Finding My Sparkle Again {Holy (cow) Week Day 5}

The last few months has brought a series of difficult things for my family. Nothing tragic, just hard.  The first month I remained strong and faithful and optimistic about it all.  The second month I became a bit sarcastic, but still laughed about the metaphorical black clouds following me around.  Lately, I have been discouraged — tired really. My prayer life has settled in to a single monotonous prayer:  “Lord, I just need one good day.”

Three weeks ago a local shoe maker, Soft Star Shoes, gave me a call..  The company is launching a line of barefoot running shoes, and someone had given them my name.  They offered me a free pair of shoes (retailing for $100) in exchange for feedback and my participation in a photo shoot.  “Yes!,”  I exclaimed, with an enthusiasm that I think frightened them a bit.  I told all my friends I’d gotten a sponsorship . . .really I got a pair of shoes.

Two weeks ago I went to design those shoes.   I wandered downtown and up a flight of stairs in an old warehouse building.  The small store being more reminiscent of Santa’s workshop than a retailer, had a magical appeal.  The smell of leather swirled and calloused hands stitched and glued each pair of shoes by hand.  I was led to the rack of leathers and told to pick.  The possibilities of suede and shiny, matte and vented were endless.  I chose the sparkly pink.  I wanted people to talk.

The shoes were finished last week, and yesterday was the photo shoot.

I am not now, nor ever have been a model.  Since they had asked me to be in the campaign shoot, I assumed all the pictures would be from the ankle down.  I envisioned standing around and pointing my toes for a couple of hours.

Instead, we met up at the Bald Hill trail system.  The photographer was some big shot from Las Vegas, trying to establish himself in small-town Oregon.  He had a twelve page print out of the shoot; describing in detail every ten minutes of the four-hour session. He arrived with two assistance, a pop-up changing room, and a huge rolling cart of equipment.

The owner of the shoe store brought a jogging stroller for me to push (completely squashing any dwindling images of me as some super model . . . really I was the “every day mom” shot).

The first half of the shoot was on a bike path to emulate road running.  The photographer threw a piece of moss on the ground and called it “one.”  My job was to start at one, run through, and then go back to one.  In his best director voice, the photographer called out, “now slow motion, exaggerated, but still true to good running technique.”  Followed by, “we’re getting deep trenches on your forehead, like you’re thinking hard . . . could you cut that out.”

I finally mastered the smooth forehead, slow motion running thing when they put me behind the jogging stroller.  That required running in a straight line while veering the stroller to the right and running so the shoes weren’t hidden by the wheels . . . while still demonstrating good running technique.

The trail segment of the shoot was more complicated.  Looking for the off-road illusion, the photographer took me to a steep hill-side with a series of logs about five feet apart.  Apparently downhill doesn’t translate on film, so I was told to run up the mountain side and leap over the logs.  The water-logged ground sucked my feet towards china while the grade of the slope depleted my momentum.  I got over the first two logs with ease, but the third tripped me up.  Finally, somewhere around take twelve,  I established the appropriate speed and footing, flying over all three logs.  The photographer emerged from behind the camera and said, “that was great– now I need you to do it again but this time keep your right arm forward and left arm back when you leap.”  Another twelve takes and I think he got his shot . . . from the ankle down.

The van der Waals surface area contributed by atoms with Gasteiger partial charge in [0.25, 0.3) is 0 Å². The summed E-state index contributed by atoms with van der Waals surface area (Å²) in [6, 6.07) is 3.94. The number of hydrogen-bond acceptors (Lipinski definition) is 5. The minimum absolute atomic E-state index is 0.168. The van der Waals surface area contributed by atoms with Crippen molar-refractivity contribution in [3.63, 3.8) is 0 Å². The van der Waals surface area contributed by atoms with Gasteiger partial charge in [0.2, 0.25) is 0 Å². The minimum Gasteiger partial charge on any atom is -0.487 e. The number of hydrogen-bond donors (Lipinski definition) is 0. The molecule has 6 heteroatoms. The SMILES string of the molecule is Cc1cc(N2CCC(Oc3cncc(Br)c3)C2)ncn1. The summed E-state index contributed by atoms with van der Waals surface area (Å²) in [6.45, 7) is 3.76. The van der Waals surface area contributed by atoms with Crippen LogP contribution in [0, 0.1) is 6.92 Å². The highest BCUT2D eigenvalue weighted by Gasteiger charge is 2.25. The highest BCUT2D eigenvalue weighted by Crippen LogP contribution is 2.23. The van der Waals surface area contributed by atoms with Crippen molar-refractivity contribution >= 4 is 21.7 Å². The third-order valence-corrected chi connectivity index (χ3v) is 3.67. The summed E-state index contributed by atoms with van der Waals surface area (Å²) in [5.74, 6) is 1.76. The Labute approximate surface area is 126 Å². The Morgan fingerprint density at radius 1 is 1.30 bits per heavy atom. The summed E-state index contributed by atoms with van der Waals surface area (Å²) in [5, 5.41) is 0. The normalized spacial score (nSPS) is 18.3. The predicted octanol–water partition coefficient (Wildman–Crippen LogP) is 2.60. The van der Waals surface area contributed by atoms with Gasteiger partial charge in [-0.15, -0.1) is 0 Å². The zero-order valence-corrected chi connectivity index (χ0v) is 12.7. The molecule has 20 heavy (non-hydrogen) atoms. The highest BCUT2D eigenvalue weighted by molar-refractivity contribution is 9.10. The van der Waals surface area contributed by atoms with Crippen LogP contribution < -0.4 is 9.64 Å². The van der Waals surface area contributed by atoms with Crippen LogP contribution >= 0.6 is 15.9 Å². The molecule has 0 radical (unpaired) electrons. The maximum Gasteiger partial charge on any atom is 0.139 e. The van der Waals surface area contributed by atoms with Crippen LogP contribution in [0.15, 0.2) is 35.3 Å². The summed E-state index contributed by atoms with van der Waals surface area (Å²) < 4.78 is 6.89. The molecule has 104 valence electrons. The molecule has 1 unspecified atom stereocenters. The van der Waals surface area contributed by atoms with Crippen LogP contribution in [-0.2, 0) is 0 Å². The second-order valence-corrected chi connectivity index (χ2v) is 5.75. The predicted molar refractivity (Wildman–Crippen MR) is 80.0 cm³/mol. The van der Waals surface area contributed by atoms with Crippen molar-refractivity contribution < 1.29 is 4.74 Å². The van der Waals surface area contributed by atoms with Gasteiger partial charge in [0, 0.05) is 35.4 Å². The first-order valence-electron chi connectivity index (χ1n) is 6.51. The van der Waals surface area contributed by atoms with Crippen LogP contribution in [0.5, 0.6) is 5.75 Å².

The owner of the store kept apologizing throughout the shoot.  It was cold, and I was in a tank top.  The off-roading scratched up my legs and exposed me to poison oak.  The “stretching scene”  had me twisted into all kinds of crazy and uncomfortable positions.  The shoot even extended past the promised time frame. She apologized for everything, and she didn’t need to.

The photo shoot was actually an answer to prayer.  It was cold and repetitive, exhausting even.  But it was a day, running . . . doing something I loved with one of the kindest groups of people I’ve ever met.  I laughed and smiled, and I went home with pink sparkly shoes .  It was a good day.

I had been praying for a good day.    I thought that meant a day of perfect circumstances,  a trip to Disneyland maybe.  What I got was a day of experiencing joy again.

Tomorrow, we will call Friday good.

It is the day that Jesus faced betrayal, arrest, and crucifixion.  Still we call it good.  In all the horror of that day, there was joy.  And it was His joy.

We know that for the joy set before Him (speaking of me and you), Christ willingly went to the cross. He experienced physical pain, emotional anguish, literal heartache.    He also experienced joy.  Because through it all, He thought of me and of you.

A good day is not a day of perfect circumstances, it is any day where joy is present.  And in God is the fullness of joy.  Any day can be a good day, if He is there.  He is always there, because Christ died.

Tomorrow truly is a good day, and every day after because of tomorrow.  I think I will wear my sparkly shoes.